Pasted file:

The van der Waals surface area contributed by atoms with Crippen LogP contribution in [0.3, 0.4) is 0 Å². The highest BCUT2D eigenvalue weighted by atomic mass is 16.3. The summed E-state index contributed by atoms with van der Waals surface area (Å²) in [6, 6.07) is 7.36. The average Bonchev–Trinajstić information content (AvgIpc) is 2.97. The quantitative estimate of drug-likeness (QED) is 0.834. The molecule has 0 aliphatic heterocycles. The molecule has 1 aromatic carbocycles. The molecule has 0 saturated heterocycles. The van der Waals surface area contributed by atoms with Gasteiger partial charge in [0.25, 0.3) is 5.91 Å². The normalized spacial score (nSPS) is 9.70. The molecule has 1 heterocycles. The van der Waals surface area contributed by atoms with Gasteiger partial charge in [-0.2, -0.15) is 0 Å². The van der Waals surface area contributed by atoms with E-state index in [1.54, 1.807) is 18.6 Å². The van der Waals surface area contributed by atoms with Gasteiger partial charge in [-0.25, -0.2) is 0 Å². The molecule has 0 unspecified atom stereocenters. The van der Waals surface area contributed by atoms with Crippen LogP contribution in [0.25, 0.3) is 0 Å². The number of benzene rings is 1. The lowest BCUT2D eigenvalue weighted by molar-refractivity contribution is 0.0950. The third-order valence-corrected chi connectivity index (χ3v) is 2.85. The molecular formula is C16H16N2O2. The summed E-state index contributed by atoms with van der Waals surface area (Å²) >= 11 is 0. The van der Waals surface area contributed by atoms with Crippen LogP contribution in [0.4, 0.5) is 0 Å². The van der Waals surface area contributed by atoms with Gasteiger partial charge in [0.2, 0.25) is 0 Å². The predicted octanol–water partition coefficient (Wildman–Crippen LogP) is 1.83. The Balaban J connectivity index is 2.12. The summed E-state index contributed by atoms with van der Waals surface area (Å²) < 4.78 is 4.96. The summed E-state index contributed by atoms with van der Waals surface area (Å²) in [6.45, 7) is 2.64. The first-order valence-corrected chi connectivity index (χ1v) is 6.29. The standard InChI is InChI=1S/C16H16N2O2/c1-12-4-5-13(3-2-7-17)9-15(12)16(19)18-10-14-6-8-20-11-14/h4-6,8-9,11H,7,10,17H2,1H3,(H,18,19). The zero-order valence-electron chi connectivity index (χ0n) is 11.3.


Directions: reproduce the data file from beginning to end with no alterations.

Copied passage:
The van der Waals surface area contributed by atoms with Crippen LogP contribution in [0.3, 0.4) is 0 Å². The highest BCUT2D eigenvalue weighted by atomic mass is 16.3. The summed E-state index contributed by atoms with van der Waals surface area (Å²) in [6, 6.07) is 7.36. The average Bonchev–Trinajstić information content (AvgIpc) is 2.97. The quantitative estimate of drug-likeness (QED) is 0.834. The molecule has 0 aliphatic heterocycles. The molecule has 1 aromatic carbocycles. The molecule has 0 saturated heterocycles. The van der Waals surface area contributed by atoms with Gasteiger partial charge in [0.25, 0.3) is 5.91 Å². The normalized spacial score (nSPS) is 9.70. The molecule has 1 heterocycles. The van der Waals surface area contributed by atoms with Gasteiger partial charge in [-0.2, -0.15) is 0 Å². The van der Waals surface area contributed by atoms with E-state index in [1.54, 1.807) is 18.6 Å². The van der Waals surface area contributed by atoms with Gasteiger partial charge in [-0.25, -0.2) is 0 Å². The molecule has 0 unspecified atom stereocenters. The van der Waals surface area contributed by atoms with Crippen LogP contribution in [0.25, 0.3) is 0 Å². The number of benzene rings is 1. The lowest BCUT2D eigenvalue weighted by molar-refractivity contribution is 0.0950. The third-order valence-corrected chi connectivity index (χ3v) is 2.85. The molecular formula is C16H16N2O2. The summed E-state index contributed by atoms with van der Waals surface area (Å²) >= 11 is 0. The van der Waals surface area contributed by atoms with Crippen LogP contribution in [0.4, 0.5) is 0 Å². The van der Waals surface area contributed by atoms with Gasteiger partial charge in [0.2, 0.25) is 0 Å². The predicted octanol–water partition coefficient (Wildman–Crippen LogP) is 1.83. The Balaban J connectivity index is 2.12. The summed E-state index contributed by atoms with van der Waals surface area (Å²) < 4.78 is 4.96. The summed E-state index contributed by atoms with van der Waals surface area (Å²) in [6.45, 7) is 2.64. The first-order valence-corrected chi connectivity index (χ1v) is 6.29. The standard InChI is InChI=1S/C16H16N2O2/c1-12-4-5-13(3-2-7-17)9-15(12)16(19)18-10-14-6-8-20-11-14/h4-6,8-9,11H,7,10,17H2,1H3,(H,18,19). The zero-order valence-electron chi connectivity index (χ0n) is 11.3.